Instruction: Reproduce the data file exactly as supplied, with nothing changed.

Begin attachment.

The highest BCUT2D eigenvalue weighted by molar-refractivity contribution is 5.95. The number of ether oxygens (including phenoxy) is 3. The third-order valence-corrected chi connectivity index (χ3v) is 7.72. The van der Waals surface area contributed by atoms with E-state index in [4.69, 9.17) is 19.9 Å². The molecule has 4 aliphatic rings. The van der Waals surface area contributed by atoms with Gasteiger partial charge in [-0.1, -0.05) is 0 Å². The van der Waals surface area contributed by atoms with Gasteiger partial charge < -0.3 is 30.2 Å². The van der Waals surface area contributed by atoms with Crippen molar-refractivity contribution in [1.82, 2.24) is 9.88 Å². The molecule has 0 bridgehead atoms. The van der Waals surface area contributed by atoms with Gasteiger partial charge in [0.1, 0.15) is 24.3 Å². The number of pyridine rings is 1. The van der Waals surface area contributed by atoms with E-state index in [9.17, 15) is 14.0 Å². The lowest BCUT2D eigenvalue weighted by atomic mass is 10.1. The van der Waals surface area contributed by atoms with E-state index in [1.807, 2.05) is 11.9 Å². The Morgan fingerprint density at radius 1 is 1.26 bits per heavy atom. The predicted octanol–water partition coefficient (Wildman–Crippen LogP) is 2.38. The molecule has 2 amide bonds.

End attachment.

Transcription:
The highest BCUT2D eigenvalue weighted by molar-refractivity contribution is 5.95. The number of ether oxygens (including phenoxy) is 3. The third-order valence-corrected chi connectivity index (χ3v) is 7.72. The van der Waals surface area contributed by atoms with E-state index in [4.69, 9.17) is 19.9 Å². The molecule has 4 aliphatic rings. The van der Waals surface area contributed by atoms with Gasteiger partial charge in [-0.1, -0.05) is 0 Å². The van der Waals surface area contributed by atoms with Gasteiger partial charge < -0.3 is 30.2 Å². The van der Waals surface area contributed by atoms with Crippen molar-refractivity contribution in [1.82, 2.24) is 9.88 Å². The molecule has 0 bridgehead atoms. The van der Waals surface area contributed by atoms with Gasteiger partial charge in [0.1, 0.15) is 24.3 Å². The number of pyridine rings is 1. The van der Waals surface area contributed by atoms with E-state index in [9.17, 15) is 14.0 Å². The lowest BCUT2D eigenvalue weighted by atomic mass is 10.1. The van der Waals surface area contributed by atoms with E-state index in [1.807, 2.05) is 11.9 Å². The Morgan fingerprint density at radius 1 is 1.26 bits per heavy atom. The predicted octanol–water partition coefficient (Wildman–Crippen LogP) is 2.38. The molecule has 2 amide bonds.